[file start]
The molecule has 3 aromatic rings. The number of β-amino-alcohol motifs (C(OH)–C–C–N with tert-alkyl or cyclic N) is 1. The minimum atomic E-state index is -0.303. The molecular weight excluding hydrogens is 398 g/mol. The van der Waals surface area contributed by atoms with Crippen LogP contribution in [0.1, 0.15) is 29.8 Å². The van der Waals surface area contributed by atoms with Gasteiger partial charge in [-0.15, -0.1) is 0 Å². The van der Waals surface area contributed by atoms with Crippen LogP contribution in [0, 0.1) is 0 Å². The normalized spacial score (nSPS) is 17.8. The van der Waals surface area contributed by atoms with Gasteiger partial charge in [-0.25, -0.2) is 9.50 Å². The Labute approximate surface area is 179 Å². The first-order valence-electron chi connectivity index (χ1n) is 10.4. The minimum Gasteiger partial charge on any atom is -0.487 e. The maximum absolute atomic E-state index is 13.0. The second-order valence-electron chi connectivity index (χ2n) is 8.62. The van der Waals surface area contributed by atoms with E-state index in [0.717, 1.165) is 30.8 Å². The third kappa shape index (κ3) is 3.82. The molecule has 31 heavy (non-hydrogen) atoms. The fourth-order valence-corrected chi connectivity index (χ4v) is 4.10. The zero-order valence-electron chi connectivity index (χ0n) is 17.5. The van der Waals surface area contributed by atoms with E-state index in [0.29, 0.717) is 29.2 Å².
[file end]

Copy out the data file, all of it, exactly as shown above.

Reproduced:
The molecule has 3 aromatic rings. The number of β-amino-alcohol motifs (C(OH)–C–C–N with tert-alkyl or cyclic N) is 1. The minimum atomic E-state index is -0.303. The molecular weight excluding hydrogens is 398 g/mol. The van der Waals surface area contributed by atoms with Crippen LogP contribution in [0.1, 0.15) is 29.8 Å². The van der Waals surface area contributed by atoms with Gasteiger partial charge in [-0.15, -0.1) is 0 Å². The van der Waals surface area contributed by atoms with Crippen LogP contribution in [0, 0.1) is 0 Å². The normalized spacial score (nSPS) is 17.8. The van der Waals surface area contributed by atoms with Gasteiger partial charge in [-0.25, -0.2) is 9.50 Å². The Labute approximate surface area is 179 Å². The first-order valence-electron chi connectivity index (χ1n) is 10.4. The minimum Gasteiger partial charge on any atom is -0.487 e. The maximum absolute atomic E-state index is 13.0. The second-order valence-electron chi connectivity index (χ2n) is 8.62. The van der Waals surface area contributed by atoms with E-state index in [0.717, 1.165) is 30.8 Å². The third kappa shape index (κ3) is 3.82. The molecule has 31 heavy (non-hydrogen) atoms. The fourth-order valence-corrected chi connectivity index (χ4v) is 4.10. The zero-order valence-electron chi connectivity index (χ0n) is 17.5. The van der Waals surface area contributed by atoms with E-state index in [0.29, 0.717) is 29.2 Å².